Paul Eugen Bleuler (April 30, 1857 – July 15, 1939) a Swiss psychiatrist, was a pioneer in the treatment of psychoses, particularly schizophrenia. He is responsible for changing medical opinion from one of resignation to such diseases as organic and irreversible, to psychologically based and potentially treatable, at least to some extent. He is credited with the introduction of several important terms: “schizophrenia,” "ambivalence," (significant in psychoanalytic theory), and "autism." Inspired by Freud’s work, Bleuler was one of the first to apply psychoanalytic principles in treating psychotic clients. In 1916 he published the book Lehrbuch der Psychiatrie, which became the standard textbook in psychiatry for decades.
Bleuler's approach to patients suffering from psychoses was a radical departure from the prevailing view that these were irreversible, organic brain disorders, and hence untreatable. Using Freud's psychoanalytic approach developed with neurotic patients, he believed that psychoses likewise had psychological roots, and therefore the patients could benefit from treatment, at least to some extent.
Unlike many of his contemporary psychiatrist colleagues, Bleuler was genuinely interested in his schizophrenic patients, from their human side. He tried to find methods to cure then, or at least to ease their condition, rather than seeing them as hopeless, incurable cases. He regarded schizophrenia as a psychological disorder, involving a "splitting" of the mind, and he correctly observed disordered thinking in patients who appeared to have lost touch with reality. However, since he did not have any understanding of the spiritual world he could not recognize spiritual influences as a possible cause of some of these problems.
Paul Eugen Bleuler was born in Zollikon, a small town near Zurich, Switzerland. He studied medicine in Zurich, and later in Bern, London, and Munich, after which he returned to Zurich to take a post as an intern at the Burghölzli, a university hospital. In 1881, he received his medical license and in 1883, his doctorate in medicine.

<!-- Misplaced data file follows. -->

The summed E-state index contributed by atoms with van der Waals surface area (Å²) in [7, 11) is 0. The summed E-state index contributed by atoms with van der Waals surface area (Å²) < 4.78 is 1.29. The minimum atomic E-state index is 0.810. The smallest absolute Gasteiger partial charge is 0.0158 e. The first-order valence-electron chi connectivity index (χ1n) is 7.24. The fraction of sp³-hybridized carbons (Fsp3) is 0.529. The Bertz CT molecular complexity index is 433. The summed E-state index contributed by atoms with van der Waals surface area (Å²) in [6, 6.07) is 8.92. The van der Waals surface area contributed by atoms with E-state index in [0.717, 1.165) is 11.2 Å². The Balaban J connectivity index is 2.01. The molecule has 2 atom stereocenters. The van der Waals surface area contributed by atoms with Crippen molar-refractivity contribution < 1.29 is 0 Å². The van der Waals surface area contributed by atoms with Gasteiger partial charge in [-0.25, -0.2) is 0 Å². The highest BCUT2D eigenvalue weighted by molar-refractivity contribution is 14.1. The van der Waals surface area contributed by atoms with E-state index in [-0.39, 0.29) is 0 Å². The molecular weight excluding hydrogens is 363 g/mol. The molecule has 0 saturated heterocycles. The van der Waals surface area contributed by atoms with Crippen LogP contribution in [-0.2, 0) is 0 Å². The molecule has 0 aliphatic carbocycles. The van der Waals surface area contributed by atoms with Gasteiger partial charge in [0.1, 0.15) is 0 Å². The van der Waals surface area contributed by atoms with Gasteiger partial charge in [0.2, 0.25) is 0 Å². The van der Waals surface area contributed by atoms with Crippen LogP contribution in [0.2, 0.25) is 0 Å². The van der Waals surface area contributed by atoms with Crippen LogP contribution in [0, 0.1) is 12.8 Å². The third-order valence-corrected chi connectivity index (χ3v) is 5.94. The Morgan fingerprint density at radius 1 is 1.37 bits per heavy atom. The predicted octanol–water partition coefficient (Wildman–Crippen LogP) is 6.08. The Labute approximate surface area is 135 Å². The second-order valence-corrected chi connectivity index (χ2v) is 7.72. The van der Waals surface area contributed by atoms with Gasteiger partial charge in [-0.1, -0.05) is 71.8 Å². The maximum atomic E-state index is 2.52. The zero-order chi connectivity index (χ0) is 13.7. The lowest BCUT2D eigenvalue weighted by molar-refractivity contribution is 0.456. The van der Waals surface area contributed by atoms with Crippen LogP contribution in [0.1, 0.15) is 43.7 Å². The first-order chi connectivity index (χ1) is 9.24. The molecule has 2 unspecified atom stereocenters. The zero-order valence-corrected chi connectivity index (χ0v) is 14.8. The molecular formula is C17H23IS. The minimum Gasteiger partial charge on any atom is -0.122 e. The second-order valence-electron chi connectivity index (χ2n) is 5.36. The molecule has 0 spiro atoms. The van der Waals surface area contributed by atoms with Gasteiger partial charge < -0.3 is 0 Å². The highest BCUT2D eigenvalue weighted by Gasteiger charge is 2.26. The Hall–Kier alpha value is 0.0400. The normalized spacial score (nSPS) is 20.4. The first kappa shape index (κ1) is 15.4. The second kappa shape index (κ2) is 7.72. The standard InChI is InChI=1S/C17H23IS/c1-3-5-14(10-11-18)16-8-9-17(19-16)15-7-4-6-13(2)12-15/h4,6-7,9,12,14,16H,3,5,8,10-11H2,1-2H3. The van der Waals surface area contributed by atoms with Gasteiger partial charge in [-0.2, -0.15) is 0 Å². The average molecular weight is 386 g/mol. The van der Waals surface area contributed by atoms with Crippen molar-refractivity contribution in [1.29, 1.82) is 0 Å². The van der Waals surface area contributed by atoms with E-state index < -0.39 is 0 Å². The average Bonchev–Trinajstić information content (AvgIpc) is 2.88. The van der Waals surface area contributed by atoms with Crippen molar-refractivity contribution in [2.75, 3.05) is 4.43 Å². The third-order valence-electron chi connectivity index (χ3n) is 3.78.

In 1885, Bleuler started work as an assistant physician at the Burghölzli, and in 1886, as the director of the Pflegeanstalt–Rheinau nursing home near Zurich. He spent the next 12 years there. In 1898, he became the director of the famous Burghölzli Psychiatric Hospital, where he stayed until his retirement in 1927. At the same time, he was teaching at the University of Zurich as a professor of psychiatry.
In following years, he employed Carl Jung as an intern under his guidance. Together with Jung, Bleuler was inspired by Sigmund Freud’s psychoanalysis and was an early member of the famous Vienna Psychoanalytical Society. However, Jung eventually resigned his position at the Burghölzli, and Bleuler left both the Swiss and the international psychoanalytic associations.
Bleuler died in 1939 in his native Zollikon.
In his research, Bleuler was particularly influenced by two contemporary theories: the psychoanalytic theory of Sigmund Freud and Wilhelm Wundt's structuralist approach. Bleuler tried to work on unification of these two approaches, but finding that their assumptions and interpretations were too distant, he later turned towards his own research on mental illness.